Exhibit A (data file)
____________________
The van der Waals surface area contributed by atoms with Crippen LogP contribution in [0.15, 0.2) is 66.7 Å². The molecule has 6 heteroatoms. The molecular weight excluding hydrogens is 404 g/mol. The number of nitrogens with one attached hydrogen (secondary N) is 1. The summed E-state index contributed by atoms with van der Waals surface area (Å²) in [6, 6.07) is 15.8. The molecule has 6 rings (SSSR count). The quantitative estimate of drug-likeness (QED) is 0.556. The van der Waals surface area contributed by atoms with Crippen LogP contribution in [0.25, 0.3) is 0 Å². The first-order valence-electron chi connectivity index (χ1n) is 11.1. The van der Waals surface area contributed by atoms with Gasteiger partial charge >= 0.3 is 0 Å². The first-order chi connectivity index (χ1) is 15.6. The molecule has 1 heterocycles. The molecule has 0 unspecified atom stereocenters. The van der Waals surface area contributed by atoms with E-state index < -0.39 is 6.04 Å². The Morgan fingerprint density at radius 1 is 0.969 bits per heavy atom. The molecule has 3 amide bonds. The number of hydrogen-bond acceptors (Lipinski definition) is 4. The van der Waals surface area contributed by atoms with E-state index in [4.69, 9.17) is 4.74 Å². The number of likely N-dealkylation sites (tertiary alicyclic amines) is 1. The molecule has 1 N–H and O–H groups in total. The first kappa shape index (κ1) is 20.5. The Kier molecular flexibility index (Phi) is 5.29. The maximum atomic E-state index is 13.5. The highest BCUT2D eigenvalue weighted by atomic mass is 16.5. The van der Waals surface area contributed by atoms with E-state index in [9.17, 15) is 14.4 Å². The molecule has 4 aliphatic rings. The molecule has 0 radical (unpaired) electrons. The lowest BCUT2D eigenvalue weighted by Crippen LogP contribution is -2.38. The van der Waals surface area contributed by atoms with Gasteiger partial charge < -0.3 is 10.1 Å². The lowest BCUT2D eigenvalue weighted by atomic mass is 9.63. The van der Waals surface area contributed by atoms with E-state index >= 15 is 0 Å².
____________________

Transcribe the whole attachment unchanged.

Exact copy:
The van der Waals surface area contributed by atoms with Crippen LogP contribution in [0.15, 0.2) is 66.7 Å². The molecule has 6 heteroatoms. The molecular weight excluding hydrogens is 404 g/mol. The number of nitrogens with one attached hydrogen (secondary N) is 1. The summed E-state index contributed by atoms with van der Waals surface area (Å²) in [6, 6.07) is 15.8. The molecule has 6 rings (SSSR count). The quantitative estimate of drug-likeness (QED) is 0.556. The van der Waals surface area contributed by atoms with Crippen LogP contribution in [0.25, 0.3) is 0 Å². The first-order valence-electron chi connectivity index (χ1n) is 11.1. The van der Waals surface area contributed by atoms with Gasteiger partial charge >= 0.3 is 0 Å². The first-order chi connectivity index (χ1) is 15.6. The molecule has 1 heterocycles. The molecule has 0 unspecified atom stereocenters. The van der Waals surface area contributed by atoms with E-state index < -0.39 is 6.04 Å². The Morgan fingerprint density at radius 1 is 0.969 bits per heavy atom. The molecule has 3 amide bonds. The number of hydrogen-bond acceptors (Lipinski definition) is 4. The van der Waals surface area contributed by atoms with E-state index in [4.69, 9.17) is 4.74 Å². The number of likely N-dealkylation sites (tertiary alicyclic amines) is 1. The molecule has 1 N–H and O–H groups in total. The first kappa shape index (κ1) is 20.5. The Kier molecular flexibility index (Phi) is 5.29. The maximum atomic E-state index is 13.5. The highest BCUT2D eigenvalue weighted by atomic mass is 16.5. The van der Waals surface area contributed by atoms with E-state index in [9.17, 15) is 14.4 Å². The molecule has 4 aliphatic rings. The molecule has 0 radical (unpaired) electrons. The lowest BCUT2D eigenvalue weighted by Crippen LogP contribution is -2.38. The van der Waals surface area contributed by atoms with Gasteiger partial charge < -0.3 is 10.1 Å². The lowest BCUT2D eigenvalue weighted by atomic mass is 9.63. The van der Waals surface area contributed by atoms with E-state index >= 15 is 0 Å².